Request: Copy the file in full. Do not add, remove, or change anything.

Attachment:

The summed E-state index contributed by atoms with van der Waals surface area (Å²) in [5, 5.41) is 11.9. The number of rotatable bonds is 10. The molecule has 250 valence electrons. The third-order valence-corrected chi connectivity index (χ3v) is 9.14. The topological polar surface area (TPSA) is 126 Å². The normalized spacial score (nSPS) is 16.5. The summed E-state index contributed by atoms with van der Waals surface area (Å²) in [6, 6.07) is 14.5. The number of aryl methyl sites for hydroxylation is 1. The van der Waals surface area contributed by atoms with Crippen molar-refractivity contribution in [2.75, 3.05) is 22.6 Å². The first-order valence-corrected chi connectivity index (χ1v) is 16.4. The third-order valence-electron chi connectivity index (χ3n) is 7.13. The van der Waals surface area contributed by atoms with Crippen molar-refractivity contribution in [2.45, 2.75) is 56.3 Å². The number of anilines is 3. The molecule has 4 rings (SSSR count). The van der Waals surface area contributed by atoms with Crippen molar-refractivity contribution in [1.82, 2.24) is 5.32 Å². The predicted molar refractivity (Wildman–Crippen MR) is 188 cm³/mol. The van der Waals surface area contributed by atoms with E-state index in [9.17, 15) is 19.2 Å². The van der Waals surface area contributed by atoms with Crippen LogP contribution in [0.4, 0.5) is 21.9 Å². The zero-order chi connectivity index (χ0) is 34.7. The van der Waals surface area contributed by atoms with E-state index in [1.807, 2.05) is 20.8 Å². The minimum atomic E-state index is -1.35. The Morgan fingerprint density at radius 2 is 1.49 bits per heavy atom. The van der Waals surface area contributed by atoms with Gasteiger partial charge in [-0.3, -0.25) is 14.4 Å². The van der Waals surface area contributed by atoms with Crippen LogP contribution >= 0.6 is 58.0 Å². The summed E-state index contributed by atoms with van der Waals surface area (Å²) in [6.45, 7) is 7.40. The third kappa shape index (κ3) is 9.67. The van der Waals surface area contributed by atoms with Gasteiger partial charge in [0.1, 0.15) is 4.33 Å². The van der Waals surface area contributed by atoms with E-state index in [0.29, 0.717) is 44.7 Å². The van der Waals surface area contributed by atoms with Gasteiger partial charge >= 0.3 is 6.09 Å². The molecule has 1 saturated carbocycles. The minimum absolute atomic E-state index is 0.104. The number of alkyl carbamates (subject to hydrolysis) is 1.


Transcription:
The summed E-state index contributed by atoms with van der Waals surface area (Å²) in [5, 5.41) is 11.9. The number of rotatable bonds is 10. The molecule has 250 valence electrons. The third-order valence-corrected chi connectivity index (χ3v) is 9.14. The topological polar surface area (TPSA) is 126 Å². The normalized spacial score (nSPS) is 16.5. The summed E-state index contributed by atoms with van der Waals surface area (Å²) in [6, 6.07) is 14.5. The number of aryl methyl sites for hydroxylation is 1. The van der Waals surface area contributed by atoms with Crippen molar-refractivity contribution in [2.75, 3.05) is 22.6 Å². The first-order valence-corrected chi connectivity index (χ1v) is 16.4. The third-order valence-electron chi connectivity index (χ3n) is 7.13. The van der Waals surface area contributed by atoms with Crippen molar-refractivity contribution in [2.45, 2.75) is 56.3 Å². The number of anilines is 3. The molecule has 4 rings (SSSR count). The van der Waals surface area contributed by atoms with Crippen molar-refractivity contribution in [1.82, 2.24) is 5.32 Å². The predicted molar refractivity (Wildman–Crippen MR) is 188 cm³/mol. The van der Waals surface area contributed by atoms with E-state index in [9.17, 15) is 19.2 Å². The van der Waals surface area contributed by atoms with Crippen LogP contribution in [0.4, 0.5) is 21.9 Å². The zero-order chi connectivity index (χ0) is 34.7. The van der Waals surface area contributed by atoms with E-state index in [1.807, 2.05) is 20.8 Å². The minimum atomic E-state index is -1.35. The Morgan fingerprint density at radius 2 is 1.49 bits per heavy atom. The van der Waals surface area contributed by atoms with Gasteiger partial charge in [-0.3, -0.25) is 14.4 Å². The van der Waals surface area contributed by atoms with Crippen LogP contribution >= 0.6 is 58.0 Å². The summed E-state index contributed by atoms with van der Waals surface area (Å²) in [6.45, 7) is 7.40. The third kappa shape index (κ3) is 9.67. The van der Waals surface area contributed by atoms with Gasteiger partial charge in [0.1, 0.15) is 4.33 Å². The van der Waals surface area contributed by atoms with E-state index in [0.29, 0.717) is 44.7 Å². The van der Waals surface area contributed by atoms with Gasteiger partial charge >= 0.3 is 6.09 Å². The molecule has 1 saturated carbocycles. The minimum absolute atomic E-state index is 0.104. The number of alkyl carbamates (subject to hydrolysis) is 1.